RE: Self Driving Uber Fatality - Thread I

Quote (zeusfaber)

Meanwhile, every other industry (Aircraft, Ships, Submarines) that has had autopilots for a long time is shaking their heads in disbelief at the idea that you should only call something an autopilot if it is clever enough to stop you bumping in to inconvenient obstacles.

And yet, no one, to date, has brought to market an obstacle avoidance system (OASYS) for aircraft, and THAT concept has been around for nearly 30 years for helicopters. Helicopters fly high, most of the time, specifically to avoid dealing with obstacle avoidance. NVESD paid for and flew an OASYS in 1994 on a AH-1 Cobra. That system only provided visual and aural warnings to the pilot. Aside from getting a decent ROC curve, cost was a serious problem, even though the platforms being protected are substantially more expensive than a typical car, even one that's tricked out with a boatload of sensors. But, much of the cost had to do with getting sufficient processing power, and developing sufficient algorithms.

The data is meaningless without the algorithms, and even sensors with algorithms need navigation information, as well as a rock-solid moving map representation of the local universe, including what to do with data, over time, and what to do with conflicting data. Conflicting data invariably arise, and having the vehicle stop or turn at every single glitch of data will be just as bad as missing real obstacles. This is why the ROC curve is so important. Not only do you have to have a gazillion 9s of detecting real targets, you need a gazillion inverse 9s for the false alarm rate. For typical driving, a false alarm rate on the order of 1 per week or less would be needed. That precludes any sensor that doesn't do a serious amount of processing on the data.

TTFN (ta ta for now)
I can do absolutely anything. I'm an expert! https://www.youtube.com/watch?v=BKorP55Aqvg
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RE: Self Driving Uber Fatality - Thread I

"And yet, no one, to date, has brought to market an obstacle avoidance system (OASYS) for aircraft..."

I was wondering about that when zeusfaber mentioned autopilots for aircraft. The typical autopilot feature on aircraft has more in common with an automobile cruise control than anything else, does it not? I believe the response from Tesla about the collision with the truck was that their "autopilot" was not meant to be a self-driving system, but a driver assistance feature.

RE: Self Driving Uber Fatality - Thread I

Quote (jgKRI)

Once again.. if the failure rate being nonzero is ok, what failures are you willing to accept?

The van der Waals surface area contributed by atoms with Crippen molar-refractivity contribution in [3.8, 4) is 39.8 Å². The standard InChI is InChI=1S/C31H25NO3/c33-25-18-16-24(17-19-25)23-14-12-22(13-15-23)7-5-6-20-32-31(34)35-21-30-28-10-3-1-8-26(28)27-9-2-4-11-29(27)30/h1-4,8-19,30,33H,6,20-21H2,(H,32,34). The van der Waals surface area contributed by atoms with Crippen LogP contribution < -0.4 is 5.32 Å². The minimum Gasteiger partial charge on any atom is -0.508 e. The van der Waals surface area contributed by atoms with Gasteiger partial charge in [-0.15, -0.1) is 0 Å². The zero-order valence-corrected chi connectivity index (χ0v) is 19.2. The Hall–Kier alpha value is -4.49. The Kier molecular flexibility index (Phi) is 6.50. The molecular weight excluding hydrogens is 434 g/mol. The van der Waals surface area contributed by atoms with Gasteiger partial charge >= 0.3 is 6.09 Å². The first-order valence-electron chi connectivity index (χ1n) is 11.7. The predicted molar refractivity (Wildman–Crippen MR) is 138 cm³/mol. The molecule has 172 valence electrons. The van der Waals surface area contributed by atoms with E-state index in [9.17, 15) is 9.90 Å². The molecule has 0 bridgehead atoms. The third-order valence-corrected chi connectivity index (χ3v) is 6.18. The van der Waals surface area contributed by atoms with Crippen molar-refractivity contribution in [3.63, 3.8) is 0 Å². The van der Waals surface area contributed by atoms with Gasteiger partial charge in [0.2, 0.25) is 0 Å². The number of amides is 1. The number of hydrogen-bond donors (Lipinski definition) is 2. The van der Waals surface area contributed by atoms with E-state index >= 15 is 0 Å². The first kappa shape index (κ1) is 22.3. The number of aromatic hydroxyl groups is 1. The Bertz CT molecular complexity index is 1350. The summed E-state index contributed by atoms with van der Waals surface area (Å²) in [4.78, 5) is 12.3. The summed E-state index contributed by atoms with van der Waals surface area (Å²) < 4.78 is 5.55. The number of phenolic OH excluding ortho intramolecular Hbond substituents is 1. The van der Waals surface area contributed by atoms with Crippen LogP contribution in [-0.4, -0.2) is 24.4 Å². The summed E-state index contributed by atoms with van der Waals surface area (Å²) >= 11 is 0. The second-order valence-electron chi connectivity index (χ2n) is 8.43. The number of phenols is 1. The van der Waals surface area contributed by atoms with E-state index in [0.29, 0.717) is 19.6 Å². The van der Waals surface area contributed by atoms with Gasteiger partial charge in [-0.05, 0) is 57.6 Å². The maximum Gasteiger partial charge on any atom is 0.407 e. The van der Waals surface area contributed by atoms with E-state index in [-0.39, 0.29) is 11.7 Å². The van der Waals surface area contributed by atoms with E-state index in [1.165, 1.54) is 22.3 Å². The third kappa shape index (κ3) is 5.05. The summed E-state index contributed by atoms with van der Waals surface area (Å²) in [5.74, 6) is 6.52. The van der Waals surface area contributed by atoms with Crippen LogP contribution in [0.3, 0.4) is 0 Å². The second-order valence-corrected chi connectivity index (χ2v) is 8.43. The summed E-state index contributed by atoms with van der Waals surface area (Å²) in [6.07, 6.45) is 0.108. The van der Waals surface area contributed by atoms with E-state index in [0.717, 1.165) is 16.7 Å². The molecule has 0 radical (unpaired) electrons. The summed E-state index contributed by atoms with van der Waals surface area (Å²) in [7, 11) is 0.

As long as the rate of failure is significantly better than what is existing... How much better, is a question. 10% better is still 'better'... The start up is likely fraught with problems and the software/hardware will require numerous revisions. There is a potential for much better road safety than what is existing, and 'driverless' vehicles will eventually be 'talking' to each other and providing each other with a 'drive plan' so positions can be anticipated.

Dik

RE: Self Driving Uber Fatality - Thread I

Quote (dik)

There is a potential for much better road safety than what is existing, and 'driverless' vehicles will eventually be 'talking' to each other and providing each other with a 'drive plan' so positions can be anticipated.

I certainly believe it's true that better/safer systems are in our future- where this argument (not that you invented it- it's a common one) loses traction for me is exactly such cases as we're discussing here.

From what I can tell, accidents due to an autonomous vehicle colliding with another vehicle are the minority; the majority of accidents with autonomous vehicles, at least the ones that get press, are collisions between autonomous vehicles and objects or pedestrians doing abnormal things or being in abnormal places.

Point is.... those types of problems are not solved by cars talking to each other. So how do they get solved?

Ultimately, better detection and processing are needed and that's a steep hill to climb.

RE: Self Driving Uber Fatality - Thread I

(OP)
GregLocock,

My old employer manufactured laser rangefinders that had to detect the bottom of potash holes. I recall that the reflectivity was something like 20%, and that the rangefinders were rated to do this at 160m.